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February 15, 2011

Comics Are My Religion: In Memoriam

Welcome to Comics Are My Religion, a look at theology through the lens of comic books. There are some basic ground rules about engaging in respectful dialog about religion in this column. Be warned, if you haven’t read the comics discussed below, you might want to go read it and come back, as this column may contain spoilers!

Diebold #1 cover by Sam Kieth

Jack Kirby. Mike Wieringo. Michael Turner. Will Eisner. As comic book fans, we all probably know where we were the moment we heard these and other inspirational creators passed away. There’s something about comic book creators that makes us readers think they are going to live forever. In many ways, they do live on in their work, at least for us. Especially those giants like Kirby and Eisner, the amount of work they did that new readers are still discovering for the first time makes them seem immortal.

But there are many creators who have died who have been just as inspirational, even though their work is obscure to the general masses of comic book collectors.

One such creator was a guy named Brian Clifton.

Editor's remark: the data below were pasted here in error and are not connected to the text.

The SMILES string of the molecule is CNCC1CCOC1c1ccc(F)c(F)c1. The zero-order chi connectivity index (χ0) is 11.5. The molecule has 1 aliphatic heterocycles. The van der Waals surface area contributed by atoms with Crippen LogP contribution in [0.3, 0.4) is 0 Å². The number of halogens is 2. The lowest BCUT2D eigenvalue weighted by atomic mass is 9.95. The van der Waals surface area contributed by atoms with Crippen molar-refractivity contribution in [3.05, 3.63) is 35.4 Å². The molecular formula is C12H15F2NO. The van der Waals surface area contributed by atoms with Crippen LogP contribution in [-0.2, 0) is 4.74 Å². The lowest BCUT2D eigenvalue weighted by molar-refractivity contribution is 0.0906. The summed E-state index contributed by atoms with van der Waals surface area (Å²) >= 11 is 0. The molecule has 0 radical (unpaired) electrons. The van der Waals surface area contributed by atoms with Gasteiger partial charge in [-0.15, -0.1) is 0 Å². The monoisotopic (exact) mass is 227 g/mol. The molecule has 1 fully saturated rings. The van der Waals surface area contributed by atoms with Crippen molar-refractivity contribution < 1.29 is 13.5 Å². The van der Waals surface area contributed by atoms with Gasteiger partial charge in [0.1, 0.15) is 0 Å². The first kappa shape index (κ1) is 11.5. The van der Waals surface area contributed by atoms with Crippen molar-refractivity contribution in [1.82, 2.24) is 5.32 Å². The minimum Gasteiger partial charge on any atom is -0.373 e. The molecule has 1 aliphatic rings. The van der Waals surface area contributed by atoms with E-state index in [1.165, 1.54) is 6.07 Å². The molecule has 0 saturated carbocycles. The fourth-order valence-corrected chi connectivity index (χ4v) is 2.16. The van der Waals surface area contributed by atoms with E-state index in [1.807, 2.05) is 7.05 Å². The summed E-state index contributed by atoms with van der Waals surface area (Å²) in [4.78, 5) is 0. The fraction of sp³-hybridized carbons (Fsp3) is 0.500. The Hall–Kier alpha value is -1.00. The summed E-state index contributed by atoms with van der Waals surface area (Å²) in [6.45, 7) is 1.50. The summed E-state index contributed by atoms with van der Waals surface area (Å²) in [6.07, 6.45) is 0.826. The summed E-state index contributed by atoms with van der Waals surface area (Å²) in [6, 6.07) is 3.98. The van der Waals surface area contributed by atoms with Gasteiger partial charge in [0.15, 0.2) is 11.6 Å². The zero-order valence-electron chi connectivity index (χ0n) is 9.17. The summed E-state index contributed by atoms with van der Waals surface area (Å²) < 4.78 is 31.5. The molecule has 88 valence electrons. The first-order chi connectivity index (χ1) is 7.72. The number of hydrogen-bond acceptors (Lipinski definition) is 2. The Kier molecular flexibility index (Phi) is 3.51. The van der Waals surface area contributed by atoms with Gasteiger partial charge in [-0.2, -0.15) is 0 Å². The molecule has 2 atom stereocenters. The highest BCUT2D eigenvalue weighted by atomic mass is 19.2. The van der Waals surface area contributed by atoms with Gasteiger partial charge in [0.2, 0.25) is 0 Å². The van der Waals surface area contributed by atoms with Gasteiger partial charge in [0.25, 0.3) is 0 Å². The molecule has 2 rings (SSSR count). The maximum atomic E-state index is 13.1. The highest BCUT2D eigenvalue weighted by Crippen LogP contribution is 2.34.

Brian was a gifted cartoonist and creator of only a few self-published titles. One was a book called Diebold. Diebold was a book in the same vein as Groo or Asterix. Its main character was a head-on-a-stick named Talking Ed who lived in a village called Diebold. In the first issue, he is joined by a boy named Rollins, his friend Campbell, and his pet lizard Juniper on a quest to find out the secret to how Ed lost his body. Brian’s books were funny, and cleverly illustrated with an odd cast of villagers in a distant and fantastic country. Diebold was scripted by John Holland, who co-created Diebold with Brian. They even got Sam Kieth and Mike Zeck to each do a cover of the first issue, both of which were colored by Philip Zimelman.

Diebold #2 cover by Brian Clifton